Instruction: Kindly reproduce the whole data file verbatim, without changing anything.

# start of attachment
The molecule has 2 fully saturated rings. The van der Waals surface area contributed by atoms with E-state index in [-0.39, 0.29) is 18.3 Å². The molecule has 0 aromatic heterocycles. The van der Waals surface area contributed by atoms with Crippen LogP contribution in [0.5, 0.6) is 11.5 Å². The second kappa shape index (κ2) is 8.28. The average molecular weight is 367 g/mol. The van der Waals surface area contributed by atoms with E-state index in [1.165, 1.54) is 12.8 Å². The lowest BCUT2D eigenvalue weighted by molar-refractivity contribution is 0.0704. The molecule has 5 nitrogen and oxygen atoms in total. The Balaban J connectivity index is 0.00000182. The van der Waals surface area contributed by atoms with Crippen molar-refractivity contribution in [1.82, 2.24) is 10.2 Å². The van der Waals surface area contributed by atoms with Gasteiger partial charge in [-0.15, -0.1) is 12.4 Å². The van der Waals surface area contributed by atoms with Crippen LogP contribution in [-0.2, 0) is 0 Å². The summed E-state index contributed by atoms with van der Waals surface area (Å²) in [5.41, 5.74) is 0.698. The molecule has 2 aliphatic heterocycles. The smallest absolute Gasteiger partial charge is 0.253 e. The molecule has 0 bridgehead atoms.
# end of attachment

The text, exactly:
The molecule has 2 fully saturated rings. The van der Waals surface area contributed by atoms with E-state index in [-0.39, 0.29) is 18.3 Å². The molecule has 0 aromatic heterocycles. The van der Waals surface area contributed by atoms with Crippen LogP contribution in [0.5, 0.6) is 11.5 Å². The second kappa shape index (κ2) is 8.28. The average molecular weight is 367 g/mol. The van der Waals surface area contributed by atoms with E-state index in [1.165, 1.54) is 12.8 Å². The lowest BCUT2D eigenvalue weighted by molar-refractivity contribution is 0.0704. The molecule has 5 nitrogen and oxygen atoms in total. The Balaban J connectivity index is 0.00000182. The van der Waals surface area contributed by atoms with Crippen molar-refractivity contribution in [1.82, 2.24) is 10.2 Å². The van der Waals surface area contributed by atoms with Gasteiger partial charge in [-0.15, -0.1) is 12.4 Å². The van der Waals surface area contributed by atoms with Crippen LogP contribution in [-0.2, 0) is 0 Å². The summed E-state index contributed by atoms with van der Waals surface area (Å²) in [5.41, 5.74) is 0.698. The molecule has 2 aliphatic heterocycles. The smallest absolute Gasteiger partial charge is 0.253 e. The molecule has 0 bridgehead atoms.